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Cleveland P. Hickman

Forfatter af Integrated Principles of Zoology

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So, I was in my local Goodwill and they had this in the $1 used textbook section, and I hadn’t taken a zoology course since 1975, so I figured why not? Worked my way through, doing all the end-of-chapter problems to make sure I was getting it. After sections on basic physiology, the bulk of the book is a walk through the animal kingdom (including protists) to about the class level; then some concluding chapters going into more detailed physiology (for example, how nerve impulses are transmitted). Not surprisingly, vertebrates are emphasized – author prejudice, I suppose.


Since my personal interests are mostly taxonomic, a couple of items were big news, due to the advent of molecular classification:


Myxozoans, an intercellular fish parasite, turn out to be cnidarians. When first discovered these things were thought to be protists – then somebody noticed they were multicellular (AFAIK the smallest multicellular organism known); then it was assumed they were acoelomate worms – which, AFAIK, are the only other multicellular intercellular parasites (flukes). But molecular taxonomy groups them with cnidarians. Intercellular parasitic jellyfish – who knew?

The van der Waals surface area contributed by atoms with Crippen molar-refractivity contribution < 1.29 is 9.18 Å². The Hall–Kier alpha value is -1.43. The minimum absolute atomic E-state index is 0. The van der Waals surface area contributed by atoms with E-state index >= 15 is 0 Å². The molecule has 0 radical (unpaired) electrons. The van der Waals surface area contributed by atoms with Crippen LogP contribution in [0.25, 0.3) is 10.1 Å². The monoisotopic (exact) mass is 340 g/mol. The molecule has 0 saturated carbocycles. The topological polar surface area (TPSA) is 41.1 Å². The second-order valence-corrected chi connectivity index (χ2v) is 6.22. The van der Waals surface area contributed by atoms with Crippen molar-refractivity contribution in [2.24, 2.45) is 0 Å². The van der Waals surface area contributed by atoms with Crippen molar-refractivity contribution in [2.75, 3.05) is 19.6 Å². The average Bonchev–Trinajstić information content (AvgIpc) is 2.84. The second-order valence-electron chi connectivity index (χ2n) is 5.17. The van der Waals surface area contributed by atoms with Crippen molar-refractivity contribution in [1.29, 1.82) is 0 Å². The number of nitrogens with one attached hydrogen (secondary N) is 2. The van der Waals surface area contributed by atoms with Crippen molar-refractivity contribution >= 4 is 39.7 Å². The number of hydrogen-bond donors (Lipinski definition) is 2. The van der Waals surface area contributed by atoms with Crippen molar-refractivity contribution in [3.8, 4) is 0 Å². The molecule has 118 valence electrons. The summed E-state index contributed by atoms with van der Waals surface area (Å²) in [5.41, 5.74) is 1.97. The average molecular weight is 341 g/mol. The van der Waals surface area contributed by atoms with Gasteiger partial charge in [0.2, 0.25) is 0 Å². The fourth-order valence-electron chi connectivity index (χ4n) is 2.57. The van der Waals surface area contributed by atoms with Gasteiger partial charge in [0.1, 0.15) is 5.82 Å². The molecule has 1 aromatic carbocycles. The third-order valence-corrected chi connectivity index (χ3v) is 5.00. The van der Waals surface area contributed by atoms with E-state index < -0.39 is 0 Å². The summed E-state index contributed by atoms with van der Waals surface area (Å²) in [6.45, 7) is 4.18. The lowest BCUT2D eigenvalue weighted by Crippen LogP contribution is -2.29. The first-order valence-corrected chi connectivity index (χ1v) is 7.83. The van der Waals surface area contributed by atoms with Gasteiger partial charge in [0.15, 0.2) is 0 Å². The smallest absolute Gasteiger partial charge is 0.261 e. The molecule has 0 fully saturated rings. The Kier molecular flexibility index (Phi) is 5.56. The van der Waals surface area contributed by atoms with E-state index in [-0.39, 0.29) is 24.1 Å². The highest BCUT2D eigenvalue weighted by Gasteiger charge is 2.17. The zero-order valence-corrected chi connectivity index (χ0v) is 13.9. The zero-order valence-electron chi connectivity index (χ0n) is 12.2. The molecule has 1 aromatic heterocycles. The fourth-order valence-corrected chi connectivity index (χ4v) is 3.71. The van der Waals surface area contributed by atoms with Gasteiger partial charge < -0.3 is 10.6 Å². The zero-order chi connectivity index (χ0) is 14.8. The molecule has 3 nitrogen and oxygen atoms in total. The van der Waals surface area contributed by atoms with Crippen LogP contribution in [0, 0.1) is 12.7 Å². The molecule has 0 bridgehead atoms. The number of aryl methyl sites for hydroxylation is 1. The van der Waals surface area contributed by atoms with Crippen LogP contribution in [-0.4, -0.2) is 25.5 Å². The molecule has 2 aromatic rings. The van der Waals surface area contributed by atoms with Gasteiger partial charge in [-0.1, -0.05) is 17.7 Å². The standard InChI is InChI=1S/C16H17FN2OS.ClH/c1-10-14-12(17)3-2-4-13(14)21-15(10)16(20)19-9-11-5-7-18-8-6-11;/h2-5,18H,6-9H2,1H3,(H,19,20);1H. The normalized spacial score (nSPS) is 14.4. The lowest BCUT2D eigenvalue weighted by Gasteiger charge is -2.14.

Then, on the same theme of taxonomic surprise, pentastomids (tongueworms – because they supposedly look like tongues; they’re actually respiratory parasites) turned out to be branchiurid crustaceans. It was long thought pentastomids were related to arthropods , although they were generally put in their own phylum, but not only are they arthropods, they’re crustaceans, and can actually be pinned down to the subclass level.


And for a final surprise, Hexapoda and Crustracea turn out to be sister groups. This is a real body blow to traditional phyletic taxonomy; the former big divisions among arthropods were Chelicerata versus Mandibulata, then Mandibulata was subdivided between Uniramia (Hexapod plus Myriopoda) and Crustacea. The key here was the biramous versus uniramous appendages; Crustaceans are biramous, with the appendages (even the antenna) split into two parts, one which is usually used for feeding and respiration and one for walking, while the uniramians have only one part to the appendages. This was assumed to be a primitive division; it turns out not to be. How about that?


Thus very enlightening. The book was supposed to come with a CD that had all sorts of cool zoology software – but it was missing; well, what do you want for $1? Lots of excellent illustrations, good index and glossary; just the thing for the enthusiastic amateur.
… (mere)
 
Markeret
setnahkt | 2 andre anmeldelser | Dec 12, 2017 |
All I'll say is, that's a pretty cool picture of the tiger on the front cover.
 
Markeret
BeaverMeyer | 2 andre anmeldelser | Jul 29, 2007 |
All the basic concepts of Zoology.
 
Markeret
Soireb | 2 andre anmeldelser | Mar 31, 2013 |

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